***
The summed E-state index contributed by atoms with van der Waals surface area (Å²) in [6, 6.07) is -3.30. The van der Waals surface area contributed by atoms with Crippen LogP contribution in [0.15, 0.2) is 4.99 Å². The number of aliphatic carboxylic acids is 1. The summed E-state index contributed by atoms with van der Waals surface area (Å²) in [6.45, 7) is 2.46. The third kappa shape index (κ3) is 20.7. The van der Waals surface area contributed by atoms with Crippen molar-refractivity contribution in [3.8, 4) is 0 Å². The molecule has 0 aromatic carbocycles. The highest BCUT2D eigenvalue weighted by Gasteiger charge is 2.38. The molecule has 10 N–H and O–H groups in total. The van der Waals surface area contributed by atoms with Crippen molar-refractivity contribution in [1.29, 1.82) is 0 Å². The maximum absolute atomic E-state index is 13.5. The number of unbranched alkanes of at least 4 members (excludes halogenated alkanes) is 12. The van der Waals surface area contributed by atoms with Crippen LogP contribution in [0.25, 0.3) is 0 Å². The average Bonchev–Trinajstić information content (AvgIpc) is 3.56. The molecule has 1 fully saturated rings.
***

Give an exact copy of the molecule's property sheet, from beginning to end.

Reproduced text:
The summed E-state index contributed by atoms with van der Waals surface area (Å²) in [6, 6.07) is -3.30. The van der Waals surface area contributed by atoms with Crippen LogP contribution in [0.15, 0.2) is 4.99 Å². The number of aliphatic carboxylic acids is 1. The summed E-state index contributed by atoms with van der Waals surface area (Å²) in [6.45, 7) is 2.46. The third kappa shape index (κ3) is 20.7. The van der Waals surface area contributed by atoms with Crippen molar-refractivity contribution in [3.8, 4) is 0 Å². The molecule has 0 aromatic carbocycles. The highest BCUT2D eigenvalue weighted by Gasteiger charge is 2.38. The molecule has 10 N–H and O–H groups in total. The van der Waals surface area contributed by atoms with Crippen molar-refractivity contribution in [1.29, 1.82) is 0 Å². The maximum absolute atomic E-state index is 13.5. The number of unbranched alkanes of at least 4 members (excludes halogenated alkanes) is 12. The van der Waals surface area contributed by atoms with Crippen LogP contribution in [0.25, 0.3) is 0 Å². The average Bonchev–Trinajstić information content (AvgIpc) is 3.56. The molecule has 1 fully saturated rings.